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Today in legal history...

Tuesday, November 29, 2011

Federal appeals court upheld DNA database for nonviolent felons
Cynthia Miley at 12:00 AM ET

On November 29, 2007, a divided panel of the US Court of Appeals for the Ninth Circuit ruled that all convicted federal felons must provide DNA samples to a federal database available to police departments throughout the country. Judge Margaret McKeown, writing for the majority, upheld [PDF] a 2004 amendment to the DNA Analysis Backlog Elimination Act, which required any felon in custody, or on probation, parole, or supervised release to submit DNA samples to the FBI's Combined DNA Indexing System (CODIS). The US Court of Appeals for the Third Circuit had previously upheld the Act in 2005, ruling that a convicted bank robber had to submit DNA samples to the CODIS database. Further expansion of CODIS continued in 2008, when the US government began collecting DNA samples from every person arrested under federal laws. About 1.2 million additional people could be added to CODIS every year under the expansion, although people who are not convicted can request the destruction of their DNA samples.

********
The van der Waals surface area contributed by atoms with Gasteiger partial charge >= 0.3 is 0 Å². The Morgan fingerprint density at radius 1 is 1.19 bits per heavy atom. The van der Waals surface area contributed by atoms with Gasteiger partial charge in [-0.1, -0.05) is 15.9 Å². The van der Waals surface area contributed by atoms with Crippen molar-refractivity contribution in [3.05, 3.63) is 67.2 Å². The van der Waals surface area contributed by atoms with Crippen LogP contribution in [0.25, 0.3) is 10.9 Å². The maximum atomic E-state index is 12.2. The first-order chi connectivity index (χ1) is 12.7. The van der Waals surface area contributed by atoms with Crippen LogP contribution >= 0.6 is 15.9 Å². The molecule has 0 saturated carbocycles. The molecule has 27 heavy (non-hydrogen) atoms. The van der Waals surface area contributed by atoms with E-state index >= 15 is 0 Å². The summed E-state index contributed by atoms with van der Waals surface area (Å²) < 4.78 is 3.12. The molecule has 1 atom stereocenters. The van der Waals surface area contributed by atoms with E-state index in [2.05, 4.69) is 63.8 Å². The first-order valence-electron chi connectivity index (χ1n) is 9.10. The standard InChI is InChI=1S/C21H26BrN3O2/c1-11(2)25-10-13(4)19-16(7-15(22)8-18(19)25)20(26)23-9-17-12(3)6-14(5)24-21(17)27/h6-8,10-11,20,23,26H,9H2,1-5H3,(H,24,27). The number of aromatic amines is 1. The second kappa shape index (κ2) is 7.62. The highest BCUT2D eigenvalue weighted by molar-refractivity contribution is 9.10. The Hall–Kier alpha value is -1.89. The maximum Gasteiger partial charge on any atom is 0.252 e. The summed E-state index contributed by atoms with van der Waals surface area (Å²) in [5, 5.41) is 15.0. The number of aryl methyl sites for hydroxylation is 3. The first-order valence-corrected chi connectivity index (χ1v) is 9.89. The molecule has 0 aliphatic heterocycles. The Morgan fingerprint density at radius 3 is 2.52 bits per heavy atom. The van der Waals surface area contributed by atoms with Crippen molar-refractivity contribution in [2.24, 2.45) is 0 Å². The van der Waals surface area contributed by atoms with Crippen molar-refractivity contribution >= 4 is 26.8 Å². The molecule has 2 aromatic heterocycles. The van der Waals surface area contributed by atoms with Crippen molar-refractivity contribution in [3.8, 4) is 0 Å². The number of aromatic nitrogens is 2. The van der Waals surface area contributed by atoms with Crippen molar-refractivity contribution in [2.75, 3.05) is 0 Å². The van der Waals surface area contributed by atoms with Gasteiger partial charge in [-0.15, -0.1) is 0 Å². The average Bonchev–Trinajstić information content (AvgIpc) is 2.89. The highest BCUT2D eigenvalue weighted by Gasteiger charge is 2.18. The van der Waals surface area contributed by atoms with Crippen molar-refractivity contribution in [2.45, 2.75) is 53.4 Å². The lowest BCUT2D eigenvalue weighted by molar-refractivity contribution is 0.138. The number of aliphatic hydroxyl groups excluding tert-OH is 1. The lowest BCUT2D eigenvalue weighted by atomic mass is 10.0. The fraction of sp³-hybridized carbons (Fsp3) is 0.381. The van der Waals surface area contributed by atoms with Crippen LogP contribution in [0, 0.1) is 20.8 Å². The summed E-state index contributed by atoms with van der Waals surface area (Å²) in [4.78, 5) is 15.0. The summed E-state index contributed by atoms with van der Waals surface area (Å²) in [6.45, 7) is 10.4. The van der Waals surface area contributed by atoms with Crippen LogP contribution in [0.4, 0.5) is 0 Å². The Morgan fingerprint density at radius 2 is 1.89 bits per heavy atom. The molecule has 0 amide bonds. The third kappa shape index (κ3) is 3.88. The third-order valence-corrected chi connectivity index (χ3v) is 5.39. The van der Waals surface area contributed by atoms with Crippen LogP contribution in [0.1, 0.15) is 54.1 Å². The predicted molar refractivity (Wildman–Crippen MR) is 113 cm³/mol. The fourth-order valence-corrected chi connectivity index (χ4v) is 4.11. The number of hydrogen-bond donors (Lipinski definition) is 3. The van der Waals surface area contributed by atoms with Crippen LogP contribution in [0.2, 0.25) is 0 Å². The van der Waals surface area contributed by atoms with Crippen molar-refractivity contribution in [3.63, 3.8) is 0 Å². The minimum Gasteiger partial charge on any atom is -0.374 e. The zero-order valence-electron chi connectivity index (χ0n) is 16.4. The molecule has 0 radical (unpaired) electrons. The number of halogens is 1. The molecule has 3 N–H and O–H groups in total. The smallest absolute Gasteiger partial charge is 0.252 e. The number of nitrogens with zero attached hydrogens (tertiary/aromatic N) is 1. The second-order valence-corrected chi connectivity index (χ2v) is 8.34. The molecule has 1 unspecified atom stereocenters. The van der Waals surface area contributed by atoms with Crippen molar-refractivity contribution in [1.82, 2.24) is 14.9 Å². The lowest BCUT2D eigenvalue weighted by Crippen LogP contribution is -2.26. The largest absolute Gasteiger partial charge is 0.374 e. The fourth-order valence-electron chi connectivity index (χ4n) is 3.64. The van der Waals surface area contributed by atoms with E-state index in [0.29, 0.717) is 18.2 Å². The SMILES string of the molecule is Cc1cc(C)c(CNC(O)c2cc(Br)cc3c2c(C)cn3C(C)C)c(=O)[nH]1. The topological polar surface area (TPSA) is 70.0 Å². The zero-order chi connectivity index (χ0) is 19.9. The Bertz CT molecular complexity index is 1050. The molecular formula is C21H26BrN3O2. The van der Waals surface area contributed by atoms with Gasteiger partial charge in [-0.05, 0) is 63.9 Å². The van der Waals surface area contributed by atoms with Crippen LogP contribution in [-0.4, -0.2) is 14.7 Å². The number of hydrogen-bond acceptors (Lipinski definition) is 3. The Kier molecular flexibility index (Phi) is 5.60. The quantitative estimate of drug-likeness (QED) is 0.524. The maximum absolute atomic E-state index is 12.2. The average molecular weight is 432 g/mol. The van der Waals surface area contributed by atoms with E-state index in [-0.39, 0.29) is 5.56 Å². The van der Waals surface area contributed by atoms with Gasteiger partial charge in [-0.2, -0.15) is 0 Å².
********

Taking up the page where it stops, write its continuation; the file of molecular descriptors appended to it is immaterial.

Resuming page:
Learn more about DNA testing from the JURIST news archive and read comparisons of DNA collection in the US and the UK by Guest Columnist Gil Auslander in Dateline.

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